5. Roll up dough and cut into 12 rolls. Place rolls (cut side up) on a lightly greased rectangular baking pan. Cover and let rise until nearly doubled, about 30 minutes. Meanwhile, preheat oven to 200C/400F.
6. Bake rolls until matcha layer turns slightly brown, about 15 minutes. Leave to cool on a rack for 15 minutes before serving (careful, the filling will be very hot when it comes out of the oven!).

Tuesday, October 26, 2010

Mont Blanc-Inspired Purple Sweet Potato Cakelets

Apart from macarons, the only other dessert that I have kept a considerable distance from (baking-wise) is Mont Blanc. On both counts, I'm so afraid to fail. Visions of flat, brick-like macarons and lumpy chestnut noodles haunt me everytime I peruse through fabulous recipes involving these two sweets. Other kitchen warriors have been there, done that, conquered their fears. I know I should be heading the same way and get past my discomfort zone (God knows I've cooked up more brain-twisting recipes!), but I also know I needed to be ready in my own time.

Today, as I was busting my chops climbing ten hills under the blazing heat of the morning, it finally hit me. There I was, a strong, fearless Indiana Jane-type who can traverse various degrees of rough terrain pretty effortlessly, and I was afraid of what? Two miniscule desserts that are popular in France (and Japan)? It was on the way home, still covered in dry dust, that I decided the time has come to rip off those training whisks and bring on the heavy artillery. I was going to finally attempt Mont Blanc. The most beautiful version I could muster.

Fits right in the palm of my hand.
Now, the traditional Mont Blanc topping is usually made with chestnut puree. To be honest, the combination of having to tediously produce chestnut puree from scratch plus its natural sepia color left me more than a little lustless. If I was going to do a Mont Blanc, it definitely would be far from Blanc. Mine would have a vibrancy that reflects who I am! Exit chestnuts, enter purple sweet potatoes. Both were equally comforting, at least that was my justification to stave off any iota of guilt about the switch.

I didn't really want to spend a huge amount of time making a cake base worthy of a thesis, so I stuck with a light butterless recipe I always use for thin bases most suited for mousse cakes. It was good for this purpose too, and more importantly, it was dead easy to rustle up. This was baked while waiting for the sweet potato mousse and chocolate ganache to firm up in the fridge. Oh, did I mention chocolate ganache? Yes, I substituted the traditional meringue filling for Mont Blanc with ganache balls, and guess what? Sometimes, it's worth breaking a few rules to get a completely different experience of happiness!

Okay, so it wasn't totally authentic Mont Blanc. But if I hadn't told you that, would you even have known?

Mont Blanc-Inspired Purple Sweet Potato Cakelets
Cakelet (base)
2 large eggs
2 tablespoons hot water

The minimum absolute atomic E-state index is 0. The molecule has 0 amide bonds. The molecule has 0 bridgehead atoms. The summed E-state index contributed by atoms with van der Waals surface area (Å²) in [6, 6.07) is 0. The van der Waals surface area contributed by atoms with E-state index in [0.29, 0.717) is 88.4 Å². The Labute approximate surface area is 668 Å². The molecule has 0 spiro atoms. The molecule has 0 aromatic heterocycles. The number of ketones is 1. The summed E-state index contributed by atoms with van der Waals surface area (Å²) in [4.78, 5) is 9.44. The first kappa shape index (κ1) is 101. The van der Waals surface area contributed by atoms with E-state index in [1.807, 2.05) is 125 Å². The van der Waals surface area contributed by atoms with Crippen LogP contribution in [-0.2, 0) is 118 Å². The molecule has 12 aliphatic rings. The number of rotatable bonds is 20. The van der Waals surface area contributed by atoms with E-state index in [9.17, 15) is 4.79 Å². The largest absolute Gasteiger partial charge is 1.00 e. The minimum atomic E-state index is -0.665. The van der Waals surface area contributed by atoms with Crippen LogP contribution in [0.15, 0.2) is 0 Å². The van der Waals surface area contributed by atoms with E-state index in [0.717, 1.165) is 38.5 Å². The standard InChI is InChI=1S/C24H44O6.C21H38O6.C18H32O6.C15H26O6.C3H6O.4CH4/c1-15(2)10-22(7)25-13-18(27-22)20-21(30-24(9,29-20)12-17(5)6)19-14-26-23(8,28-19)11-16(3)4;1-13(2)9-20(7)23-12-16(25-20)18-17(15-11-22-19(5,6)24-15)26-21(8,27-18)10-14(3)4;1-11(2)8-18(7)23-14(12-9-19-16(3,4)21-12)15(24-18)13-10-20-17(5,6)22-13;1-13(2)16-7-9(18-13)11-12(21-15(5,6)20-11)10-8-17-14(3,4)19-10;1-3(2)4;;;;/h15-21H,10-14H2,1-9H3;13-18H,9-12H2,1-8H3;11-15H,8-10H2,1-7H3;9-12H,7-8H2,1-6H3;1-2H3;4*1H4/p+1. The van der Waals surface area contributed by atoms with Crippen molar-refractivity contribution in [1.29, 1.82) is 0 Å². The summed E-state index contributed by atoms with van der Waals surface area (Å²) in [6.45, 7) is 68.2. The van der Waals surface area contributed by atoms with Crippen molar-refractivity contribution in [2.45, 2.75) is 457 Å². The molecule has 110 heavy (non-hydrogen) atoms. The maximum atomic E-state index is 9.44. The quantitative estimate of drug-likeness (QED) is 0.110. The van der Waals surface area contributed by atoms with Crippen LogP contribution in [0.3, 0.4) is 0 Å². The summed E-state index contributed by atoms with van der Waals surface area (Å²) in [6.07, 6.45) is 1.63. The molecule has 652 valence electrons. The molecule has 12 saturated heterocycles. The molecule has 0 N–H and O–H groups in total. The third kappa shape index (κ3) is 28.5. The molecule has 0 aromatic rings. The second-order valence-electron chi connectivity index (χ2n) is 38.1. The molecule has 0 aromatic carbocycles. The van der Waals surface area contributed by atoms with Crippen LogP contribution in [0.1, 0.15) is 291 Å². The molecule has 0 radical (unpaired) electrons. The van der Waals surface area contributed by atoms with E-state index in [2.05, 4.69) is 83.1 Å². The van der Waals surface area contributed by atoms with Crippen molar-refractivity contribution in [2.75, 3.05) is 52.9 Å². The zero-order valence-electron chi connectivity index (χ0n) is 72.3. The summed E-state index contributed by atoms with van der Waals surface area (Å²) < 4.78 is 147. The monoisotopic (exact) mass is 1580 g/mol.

¼ cup sugar
1 teaspoon vanilla extract
½ cup flour
1 teaspoon baking powder

1. Preheat oven to 170C. Beat eggs and hot water in a bowl until foamy (1 minute).
2. Add sugar and vanilla and beat further for 2 minutes.
3. Sieve flour, baking powder and salt together and add to the egg mixture. Mix quickly at the lowest speed.
4. Pour 1-2 tablespoons of batter (depending on the size of your mould) into the base of greased muffin tins. Bake for 20 minutes until risen and golden.
5. Leave to cool in the tin for 5 minutes before turning the cakelets out. Leave to cool completely on a rack.

Sweet Potato Mousse
1 ½ cups purple sweet potato, boiled and mashed
1 ½ cups milk
¼ cup sugar
¼ teaspoon salt
2 eggs
2 tablespoons cornstarch
2 teaspoon gelatine, softened in 2 teaspoons cold water
5 tablespoons of butter, softened

1. Place the mashed sweet potato, sugar, eggs, cornstarch and salt in a blender and puree until smooth.
2. Heat the milk in a large pan until it just comes to a boil, then remove from heat and pour quickly into the mixture in the blender. Blend ingredients for 1 minute, then return to the pan.
3. Let the sweet potato mixture boil for about 30 seconds, remove from the heat and stir in the softened gelatine until dissolved. Strain the mixture through a fine sieve into a bowl to remove any lumps.
4. Leave to cool for about 10 minutes, whisking occasionally. Beat in the softened butter one tablespoon at a time until you get a glossy, creamy mixture.
5. Once it is cool enough, place in the refrigerator for at least 2 hours before piping onto a cooled cakelet.

Chocolate Ganache (recipe here)
You would need to cool this in the refrigerator for a few hours (preferably overnight) so that the ganache is firm when you scoop it with a spoon.

1. Take a heaped teaspoon of firm chocolate ganache and place it on top of a cakelet.
2. Spoon the sweet potato puree into a piping bag, and using a plain round tip (eg. No. 7 Wilton), pipe concentric circles around and on top of the ganache and cakelet until a small purple mound is formed.
3. Garnish the top with a sprinkle of roasted, chopped walnuts and/or sesame seeds and serve immediately, or store in an airtight container in the fridge for up to a day.